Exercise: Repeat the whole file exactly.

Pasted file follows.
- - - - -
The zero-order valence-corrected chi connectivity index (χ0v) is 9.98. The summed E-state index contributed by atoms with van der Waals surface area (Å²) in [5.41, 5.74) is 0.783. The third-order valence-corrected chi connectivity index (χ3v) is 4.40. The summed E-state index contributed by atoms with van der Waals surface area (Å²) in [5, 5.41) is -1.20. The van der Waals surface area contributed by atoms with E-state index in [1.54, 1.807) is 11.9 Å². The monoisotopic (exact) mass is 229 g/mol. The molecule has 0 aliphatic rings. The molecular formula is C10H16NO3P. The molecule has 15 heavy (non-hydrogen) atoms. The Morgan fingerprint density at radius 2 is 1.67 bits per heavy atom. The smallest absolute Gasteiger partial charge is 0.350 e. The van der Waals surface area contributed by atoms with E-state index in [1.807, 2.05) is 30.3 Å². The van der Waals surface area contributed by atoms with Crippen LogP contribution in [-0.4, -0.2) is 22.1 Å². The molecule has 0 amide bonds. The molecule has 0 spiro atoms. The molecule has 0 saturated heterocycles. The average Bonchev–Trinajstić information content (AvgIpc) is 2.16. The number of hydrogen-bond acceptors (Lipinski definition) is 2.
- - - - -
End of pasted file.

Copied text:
The zero-order valence-corrected chi connectivity index (χ0v) is 9.98. The summed E-state index contributed by atoms with van der Waals surface area (Å²) in [5.41, 5.74) is 0.783. The third-order valence-corrected chi connectivity index (χ3v) is 4.40. The summed E-state index contributed by atoms with van der Waals surface area (Å²) in [5, 5.41) is -1.20. The van der Waals surface area contributed by atoms with E-state index in [1.54, 1.807) is 11.9 Å². The monoisotopic (exact) mass is 229 g/mol. The molecule has 0 aliphatic rings. The molecular formula is C10H16NO3P. The molecule has 15 heavy (non-hydrogen) atoms. The Morgan fingerprint density at radius 2 is 1.67 bits per heavy atom. The smallest absolute Gasteiger partial charge is 0.350 e. The van der Waals surface area contributed by atoms with E-state index in [1.807, 2.05) is 30.3 Å². The van der Waals surface area contributed by atoms with Crippen LogP contribution in [-0.4, -0.2) is 22.1 Å². The molecule has 0 amide bonds. The molecule has 0 spiro atoms. The molecule has 0 saturated heterocycles. The average Bonchev–Trinajstić information content (AvgIpc) is 2.16. The number of hydrogen-bond acceptors (Lipinski definition) is 2.